Overall Activity Status: If you follow many of my posts, you know I frequently reference what my wife, Michelle, sees when driving back and forth to work each morning as a gauge of deer activity. Michelle has a 30-mile one-way trip through rural farm country that’s loaded with deer. All last week, deer sightings were slim or none. Wednesday morning, she saw 20 and called me with a question: “Could some deer still be rutting? Because there was a big buck chasing a little bitty doe all around a beanfield on the side of the road.”


That is, of course, a classic sign of the “second rut,” when some does, especially young ones, come into estrus late in the year. Chris Ryan, with the West Virginia Division of Natural Resources, says West Virginia hunters in the field and check stations alike have reported similar late-rut activity this week.

Fighting: I haven’t heard any fighting reports in a while.

Rub Making: A stroll through the woods to pull a trail camera yesterday revealed three or four fresh new rubs.

Scrape Making: I also checked a couple of last week’s scrapes while pulling my camera yesterday. Neither of them had been hit in several days.

Chasing: See above. The intensity of the second rut will rarely match the primary rut, but if a buck gets a whiff of a hot doe, you can bet he’ll chase her.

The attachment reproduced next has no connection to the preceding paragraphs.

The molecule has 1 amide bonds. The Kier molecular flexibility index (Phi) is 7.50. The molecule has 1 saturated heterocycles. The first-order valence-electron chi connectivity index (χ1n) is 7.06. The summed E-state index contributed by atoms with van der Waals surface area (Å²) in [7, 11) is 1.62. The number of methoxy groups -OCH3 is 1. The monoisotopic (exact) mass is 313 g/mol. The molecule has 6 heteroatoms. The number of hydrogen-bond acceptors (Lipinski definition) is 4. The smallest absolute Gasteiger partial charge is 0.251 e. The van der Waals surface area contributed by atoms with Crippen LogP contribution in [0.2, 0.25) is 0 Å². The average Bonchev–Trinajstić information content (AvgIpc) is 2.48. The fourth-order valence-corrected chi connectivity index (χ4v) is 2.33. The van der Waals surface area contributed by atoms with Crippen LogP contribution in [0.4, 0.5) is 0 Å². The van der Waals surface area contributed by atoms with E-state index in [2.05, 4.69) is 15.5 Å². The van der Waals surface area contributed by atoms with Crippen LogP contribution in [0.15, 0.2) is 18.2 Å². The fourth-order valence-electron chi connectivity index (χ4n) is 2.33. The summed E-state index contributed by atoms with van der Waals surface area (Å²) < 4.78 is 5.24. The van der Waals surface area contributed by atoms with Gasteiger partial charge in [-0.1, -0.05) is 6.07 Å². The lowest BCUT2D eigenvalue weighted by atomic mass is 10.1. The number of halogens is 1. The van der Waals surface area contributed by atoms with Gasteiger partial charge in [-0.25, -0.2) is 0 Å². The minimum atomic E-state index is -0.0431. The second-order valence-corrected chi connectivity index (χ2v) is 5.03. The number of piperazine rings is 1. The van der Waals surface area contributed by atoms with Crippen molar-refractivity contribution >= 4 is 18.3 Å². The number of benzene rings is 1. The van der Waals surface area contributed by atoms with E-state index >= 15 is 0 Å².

Daytime Movement: Things had been agonizingly slow for a week or more, but there seems to have been an uptick in activity this week. The trail-camera picture shown above, taken under a feeder Monday morning, was the first daylight buck photo I’ve gotten in a while. There was continued daylight activity under that feeder all week, albeit from does and young bucks. Interestingly, this uptick in activity was timed perfectly with the end of gun season, which closed last Sunday in Kentucky.

Estrous Signs: While there has been some late-rut activity this week, as referenced above, things are about over for the year. In fact, I saw two big doe/fawn family groups feeding in green fields yesterday evening.

X-Factor: Deer hunters need two things right now: a hot food source and a cold weather forecast. Although late-rut activity holds promise, plan your hunts right now around the food: crop fields, turnip plots, remaining acorns, and bait piles where legal. Deer don’t have an abundance of options now, so good food sources will concentrate them. Cold weather causes them to burn more calories and often gets them on their feet during shooting hours. If that Arctic air forecast ever materializes, bundle up and get in the stand.